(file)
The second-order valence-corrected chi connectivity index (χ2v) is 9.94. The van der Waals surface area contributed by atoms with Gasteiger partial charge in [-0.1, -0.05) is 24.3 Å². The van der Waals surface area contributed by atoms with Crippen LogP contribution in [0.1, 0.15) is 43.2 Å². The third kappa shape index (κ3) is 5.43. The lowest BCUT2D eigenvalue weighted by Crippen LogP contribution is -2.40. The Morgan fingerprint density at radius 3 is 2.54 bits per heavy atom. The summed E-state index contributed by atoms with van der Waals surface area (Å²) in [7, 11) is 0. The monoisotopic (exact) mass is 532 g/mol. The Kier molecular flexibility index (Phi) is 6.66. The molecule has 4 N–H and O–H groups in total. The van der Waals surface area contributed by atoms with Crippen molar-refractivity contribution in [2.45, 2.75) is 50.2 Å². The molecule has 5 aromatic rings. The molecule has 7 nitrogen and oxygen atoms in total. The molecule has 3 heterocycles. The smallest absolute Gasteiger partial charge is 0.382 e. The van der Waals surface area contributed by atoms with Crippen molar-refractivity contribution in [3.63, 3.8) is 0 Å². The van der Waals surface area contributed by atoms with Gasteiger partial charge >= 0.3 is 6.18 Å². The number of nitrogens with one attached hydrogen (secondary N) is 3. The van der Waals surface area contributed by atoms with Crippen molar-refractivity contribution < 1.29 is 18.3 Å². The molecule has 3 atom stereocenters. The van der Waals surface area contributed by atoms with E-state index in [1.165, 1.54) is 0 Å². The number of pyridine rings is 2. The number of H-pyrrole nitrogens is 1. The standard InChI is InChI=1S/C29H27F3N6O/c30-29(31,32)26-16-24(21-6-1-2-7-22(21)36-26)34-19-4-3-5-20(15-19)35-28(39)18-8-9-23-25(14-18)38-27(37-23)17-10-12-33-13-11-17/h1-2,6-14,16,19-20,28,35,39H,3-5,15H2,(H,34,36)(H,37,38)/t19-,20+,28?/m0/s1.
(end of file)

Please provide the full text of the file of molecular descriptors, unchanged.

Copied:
The second-order valence-corrected chi connectivity index (χ2v) is 9.94. The van der Waals surface area contributed by atoms with Gasteiger partial charge in [-0.1, -0.05) is 24.3 Å². The van der Waals surface area contributed by atoms with Crippen LogP contribution in [0.1, 0.15) is 43.2 Å². The third kappa shape index (κ3) is 5.43. The lowest BCUT2D eigenvalue weighted by Crippen LogP contribution is -2.40. The Morgan fingerprint density at radius 3 is 2.54 bits per heavy atom. The summed E-state index contributed by atoms with van der Waals surface area (Å²) in [7, 11) is 0. The monoisotopic (exact) mass is 532 g/mol. The Kier molecular flexibility index (Phi) is 6.66. The molecule has 4 N–H and O–H groups in total. The van der Waals surface area contributed by atoms with Crippen molar-refractivity contribution in [2.45, 2.75) is 50.2 Å². The molecule has 5 aromatic rings. The molecule has 7 nitrogen and oxygen atoms in total. The molecule has 3 heterocycles. The smallest absolute Gasteiger partial charge is 0.382 e. The van der Waals surface area contributed by atoms with Crippen molar-refractivity contribution in [3.63, 3.8) is 0 Å². The van der Waals surface area contributed by atoms with Gasteiger partial charge >= 0.3 is 6.18 Å². The number of nitrogens with one attached hydrogen (secondary N) is 3. The van der Waals surface area contributed by atoms with Crippen molar-refractivity contribution < 1.29 is 18.3 Å². The molecule has 3 atom stereocenters. The van der Waals surface area contributed by atoms with E-state index in [1.165, 1.54) is 0 Å². The number of pyridine rings is 2. The number of H-pyrrole nitrogens is 1. The standard InChI is InChI=1S/C29H27F3N6O/c30-29(31,32)26-16-24(21-6-1-2-7-22(21)36-26)34-19-4-3-5-20(15-19)35-28(39)18-8-9-23-25(14-18)38-27(37-23)17-10-12-33-13-11-17/h1-2,6-14,16,19-20,28,35,39H,3-5,15H2,(H,34,36)(H,37,38)/t19-,20+,28?/m0/s1.